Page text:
Worth mentioning that for all that to be successful, it involves not just thoughtful translation and editing, but a robust, ongoing conversation among the loc team. Clarity is crucial in understanding when to take the cue to be funny, and how exactly to do it. A conversation like this also helps everyone hit on “aha” moments together — if a room of dedicated, conscientious professionals is feeling your chicken pun, that’s probably a good sign!
As a new translation team coming to the Like a Dragon series, were there any difficulties retaining key character voices, or was there some kind of compendium the team could reference in relation to how characters speak? What did we do to make sure the tone is correct?
Josh Malone: We did start out with a basic guide compiled from previous iterations of the series, but it was the daily conversation amongst the team that kept us all informed and on the same page about the major and minor details. Thankfully, most of our team either played through or worked directly on earlier Yakuza games, so the voices weren’t a hassle to rein in. Equally helpful, in fact instrumental, was the scene-by-scene availability of the previous version of Ishin — visual and audio reference work wonders for what a localization team can achieve.
As for tone, we understood Ishin as an adaptation of Bakumatsu-era history made to fit the Like a Dragon mold. It’s part murder mystery, part national conspiracy, and part sake-drinking, karaoke-singing, swords-out-guns-blazing madness. In other words, it’s what you’d expect from a Yakuza title, but with 19th century Kyoto in all its beauty and turbulence taking center stage. With that in mind, we endeavored to preserve the characters as they appeared in previous installments, in hopes of creating the feeling that “the cast from Yakuza” was acting out the roles of stylized historical figures. That way, those of us who are new to the complexities and jargon of the time period would have something familiar to latch onto — plus, this was largely the approach the original Japanese script took as well.
Gallop: There’s always something to be said for how far love and knowledge of a property can take you. I’d spent hundreds upon hundreds of hours with these characters long before getting the chance to work on them myself. Coming into Ishin with a profound respect for the conventions already established by the localization team, as well as a personal sense of how both the main cast and the word itself speak, it was relatively easy to jump right in.
Trusting in the knowledge of the senior translators and editors is also vital. Early in the project, the lead editors would often flag my Ryoma as sounding out-of-character for Kiryu — either I’d written him too esoterically in off-the-cuff speech or allowed his voice to be warped by the comedy of a substory. Embrace feedback and keep all of it handily shelved somewhere in mind going forward.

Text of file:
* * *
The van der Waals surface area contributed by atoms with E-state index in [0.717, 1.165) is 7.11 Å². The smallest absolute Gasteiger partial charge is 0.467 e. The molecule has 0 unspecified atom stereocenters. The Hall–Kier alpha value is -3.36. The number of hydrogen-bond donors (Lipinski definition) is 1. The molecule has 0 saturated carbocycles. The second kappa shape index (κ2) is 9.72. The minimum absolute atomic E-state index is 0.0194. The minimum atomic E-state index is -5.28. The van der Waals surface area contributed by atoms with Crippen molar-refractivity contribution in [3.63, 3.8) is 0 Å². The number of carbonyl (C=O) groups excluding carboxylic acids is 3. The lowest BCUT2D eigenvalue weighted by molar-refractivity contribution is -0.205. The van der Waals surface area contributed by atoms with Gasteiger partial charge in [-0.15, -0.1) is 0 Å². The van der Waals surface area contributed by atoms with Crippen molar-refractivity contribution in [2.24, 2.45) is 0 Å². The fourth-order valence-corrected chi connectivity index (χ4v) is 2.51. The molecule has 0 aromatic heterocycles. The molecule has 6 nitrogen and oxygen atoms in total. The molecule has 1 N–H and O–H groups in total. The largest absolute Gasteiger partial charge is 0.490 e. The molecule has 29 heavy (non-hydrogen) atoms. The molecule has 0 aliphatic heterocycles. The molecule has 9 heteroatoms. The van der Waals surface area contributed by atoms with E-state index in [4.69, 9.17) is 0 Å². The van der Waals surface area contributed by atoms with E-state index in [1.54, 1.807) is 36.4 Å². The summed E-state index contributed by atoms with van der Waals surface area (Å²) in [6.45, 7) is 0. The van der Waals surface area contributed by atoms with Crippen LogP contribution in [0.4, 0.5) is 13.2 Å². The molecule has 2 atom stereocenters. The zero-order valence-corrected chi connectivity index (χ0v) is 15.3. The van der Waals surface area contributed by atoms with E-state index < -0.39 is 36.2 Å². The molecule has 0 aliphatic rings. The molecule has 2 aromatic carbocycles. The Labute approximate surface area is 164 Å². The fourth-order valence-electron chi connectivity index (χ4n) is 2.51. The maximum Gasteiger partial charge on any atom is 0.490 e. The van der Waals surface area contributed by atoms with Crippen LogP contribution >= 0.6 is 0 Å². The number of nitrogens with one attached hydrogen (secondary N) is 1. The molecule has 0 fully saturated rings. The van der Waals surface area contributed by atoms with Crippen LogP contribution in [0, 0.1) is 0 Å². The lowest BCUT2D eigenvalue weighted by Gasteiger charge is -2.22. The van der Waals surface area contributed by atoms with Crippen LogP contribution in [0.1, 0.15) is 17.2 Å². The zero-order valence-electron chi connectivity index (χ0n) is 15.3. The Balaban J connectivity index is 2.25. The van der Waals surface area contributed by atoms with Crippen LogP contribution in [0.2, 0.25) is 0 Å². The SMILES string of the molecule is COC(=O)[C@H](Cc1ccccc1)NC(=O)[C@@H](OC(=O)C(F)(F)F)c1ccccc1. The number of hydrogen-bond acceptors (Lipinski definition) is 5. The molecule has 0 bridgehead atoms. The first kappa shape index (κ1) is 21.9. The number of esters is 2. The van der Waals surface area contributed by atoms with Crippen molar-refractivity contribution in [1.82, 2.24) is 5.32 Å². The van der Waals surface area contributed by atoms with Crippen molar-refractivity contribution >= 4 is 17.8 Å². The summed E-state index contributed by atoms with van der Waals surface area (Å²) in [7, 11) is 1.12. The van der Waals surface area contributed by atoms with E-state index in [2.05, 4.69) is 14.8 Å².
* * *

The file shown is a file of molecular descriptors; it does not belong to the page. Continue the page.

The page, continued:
For those looking to enter the field of translation and localization, is there any advice you’d give to new, budding translators?
Shun Fukuda: For aspiring translators, the first thing to try is to put yourself in scenarios where you’ll start utilizing the source language. Immerse yourself and get an idea on some of the nuances from native, everyday use of the languages you hope to translate. Sometimes it can turn into a bit of trial-by-fire, but this is some of the best ways to learn and hone your skills. The other piece of advice is to have passion. If you aren’t consuming the media that involves the languages, do so! And if you already are, keep it going. Keep watching, playing, and reading. Make sure you’re enjoying that media and want to transfer that love to another language. You want your work to be a labor of love. That’s why it’s important to have passion.
Malone: For editors, another important role in our localization process, know your craft: a working knowledge of the source language and strong creative writing skills are a localizer’s fundamentals. Understand tone, intent, and conversational flow. Develop an eye for when things are weird — that’s when it’s time for translators and editors to talk. Know your product: if you’re working on a series, scour every corner of the previous work, learn to emulate its style, and find ways to bring your own talent to the table. If you’re working on something new, create a style guide and hash out the creative vision, ideally with a team, so that each decision works in concert to realize it. Lastly, know yourself: your ability to produce language is directly correlated to your experiences in life and what you can imagine in detail. Listen to how people talk in a variety of mediums, as well as in your personal interactions. You’ll be surprised how much magic is pulled from what you thought was buried away in your head.
Like a Dragon: Ishin! is available for PlayStation 5, PlayStation 4, PC Xbox One, and Xbox Series X.